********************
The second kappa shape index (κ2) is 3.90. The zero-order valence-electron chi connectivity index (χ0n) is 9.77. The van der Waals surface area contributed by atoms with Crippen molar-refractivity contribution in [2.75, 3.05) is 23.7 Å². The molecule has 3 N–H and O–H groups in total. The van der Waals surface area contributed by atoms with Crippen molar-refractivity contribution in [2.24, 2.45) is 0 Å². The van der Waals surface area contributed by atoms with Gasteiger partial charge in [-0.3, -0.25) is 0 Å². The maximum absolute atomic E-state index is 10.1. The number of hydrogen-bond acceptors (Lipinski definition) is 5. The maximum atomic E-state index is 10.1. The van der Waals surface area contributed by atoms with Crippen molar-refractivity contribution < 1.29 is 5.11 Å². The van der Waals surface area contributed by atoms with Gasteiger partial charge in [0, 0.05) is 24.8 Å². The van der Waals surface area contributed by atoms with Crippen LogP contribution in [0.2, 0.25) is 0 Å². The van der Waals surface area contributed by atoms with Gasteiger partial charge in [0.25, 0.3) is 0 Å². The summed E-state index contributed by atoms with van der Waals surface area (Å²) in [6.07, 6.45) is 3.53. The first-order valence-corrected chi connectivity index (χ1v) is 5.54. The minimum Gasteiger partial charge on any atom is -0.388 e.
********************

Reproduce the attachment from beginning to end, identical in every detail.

The second kappa shape index (κ2) is 3.90. The zero-order valence-electron chi connectivity index (χ0n) is 9.77. The van der Waals surface area contributed by atoms with Crippen molar-refractivity contribution in [2.75, 3.05) is 23.7 Å². The molecule has 3 N–H and O–H groups in total. The van der Waals surface area contributed by atoms with Crippen molar-refractivity contribution in [2.24, 2.45) is 0 Å². The van der Waals surface area contributed by atoms with Gasteiger partial charge in [-0.3, -0.25) is 0 Å². The maximum absolute atomic E-state index is 10.1. The number of hydrogen-bond acceptors (Lipinski definition) is 5. The maximum atomic E-state index is 10.1. The van der Waals surface area contributed by atoms with Crippen molar-refractivity contribution < 1.29 is 5.11 Å². The van der Waals surface area contributed by atoms with Gasteiger partial charge in [0, 0.05) is 24.8 Å². The van der Waals surface area contributed by atoms with Crippen LogP contribution in [0.2, 0.25) is 0 Å². The van der Waals surface area contributed by atoms with Gasteiger partial charge in [0.25, 0.3) is 0 Å². The summed E-state index contributed by atoms with van der Waals surface area (Å²) in [6.07, 6.45) is 3.53. The first-order valence-corrected chi connectivity index (χ1v) is 5.54. The minimum Gasteiger partial charge on any atom is -0.388 e.